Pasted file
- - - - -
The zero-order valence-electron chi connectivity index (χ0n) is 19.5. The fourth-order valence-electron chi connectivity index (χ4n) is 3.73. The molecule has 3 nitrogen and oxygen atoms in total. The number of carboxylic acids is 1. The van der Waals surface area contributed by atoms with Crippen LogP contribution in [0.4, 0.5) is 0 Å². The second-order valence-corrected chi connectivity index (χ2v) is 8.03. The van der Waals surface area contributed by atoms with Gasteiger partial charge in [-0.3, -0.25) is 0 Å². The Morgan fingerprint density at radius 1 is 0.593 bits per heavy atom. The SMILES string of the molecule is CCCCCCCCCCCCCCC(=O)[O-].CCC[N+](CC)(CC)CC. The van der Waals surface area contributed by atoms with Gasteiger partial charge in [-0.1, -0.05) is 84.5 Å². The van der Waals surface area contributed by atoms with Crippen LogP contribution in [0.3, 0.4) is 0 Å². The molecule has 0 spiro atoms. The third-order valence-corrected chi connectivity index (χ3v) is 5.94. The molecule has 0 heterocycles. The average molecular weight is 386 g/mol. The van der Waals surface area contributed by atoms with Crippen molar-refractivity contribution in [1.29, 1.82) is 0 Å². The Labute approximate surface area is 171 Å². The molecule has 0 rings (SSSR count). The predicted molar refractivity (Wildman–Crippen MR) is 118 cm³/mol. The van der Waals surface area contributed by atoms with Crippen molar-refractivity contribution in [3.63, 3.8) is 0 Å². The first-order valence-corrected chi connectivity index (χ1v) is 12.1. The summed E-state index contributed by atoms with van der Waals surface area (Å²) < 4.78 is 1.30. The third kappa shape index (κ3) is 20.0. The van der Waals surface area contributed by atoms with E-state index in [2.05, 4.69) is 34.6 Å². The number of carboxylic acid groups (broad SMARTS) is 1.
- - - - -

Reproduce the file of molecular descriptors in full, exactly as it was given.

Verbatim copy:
The zero-order valence-electron chi connectivity index (χ0n) is 19.5. The fourth-order valence-electron chi connectivity index (χ4n) is 3.73. The molecule has 3 nitrogen and oxygen atoms in total. The number of carboxylic acids is 1. The van der Waals surface area contributed by atoms with Crippen LogP contribution in [0.4, 0.5) is 0 Å². The second-order valence-corrected chi connectivity index (χ2v) is 8.03. The van der Waals surface area contributed by atoms with Gasteiger partial charge in [-0.3, -0.25) is 0 Å². The Morgan fingerprint density at radius 1 is 0.593 bits per heavy atom. The SMILES string of the molecule is CCCCCCCCCCCCCCC(=O)[O-].CCC[N+](CC)(CC)CC. The van der Waals surface area contributed by atoms with Gasteiger partial charge in [-0.1, -0.05) is 84.5 Å². The van der Waals surface area contributed by atoms with Crippen LogP contribution in [0.3, 0.4) is 0 Å². The molecule has 0 spiro atoms. The third-order valence-corrected chi connectivity index (χ3v) is 5.94. The molecule has 0 heterocycles. The average molecular weight is 386 g/mol. The van der Waals surface area contributed by atoms with Crippen molar-refractivity contribution in [1.29, 1.82) is 0 Å². The Labute approximate surface area is 171 Å². The molecule has 0 rings (SSSR count). The predicted molar refractivity (Wildman–Crippen MR) is 118 cm³/mol. The van der Waals surface area contributed by atoms with Crippen molar-refractivity contribution in [3.63, 3.8) is 0 Å². The first-order valence-corrected chi connectivity index (χ1v) is 12.1. The summed E-state index contributed by atoms with van der Waals surface area (Å²) < 4.78 is 1.30. The third kappa shape index (κ3) is 20.0. The van der Waals surface area contributed by atoms with E-state index in [2.05, 4.69) is 34.6 Å². The number of carboxylic acid groups (broad SMARTS) is 1.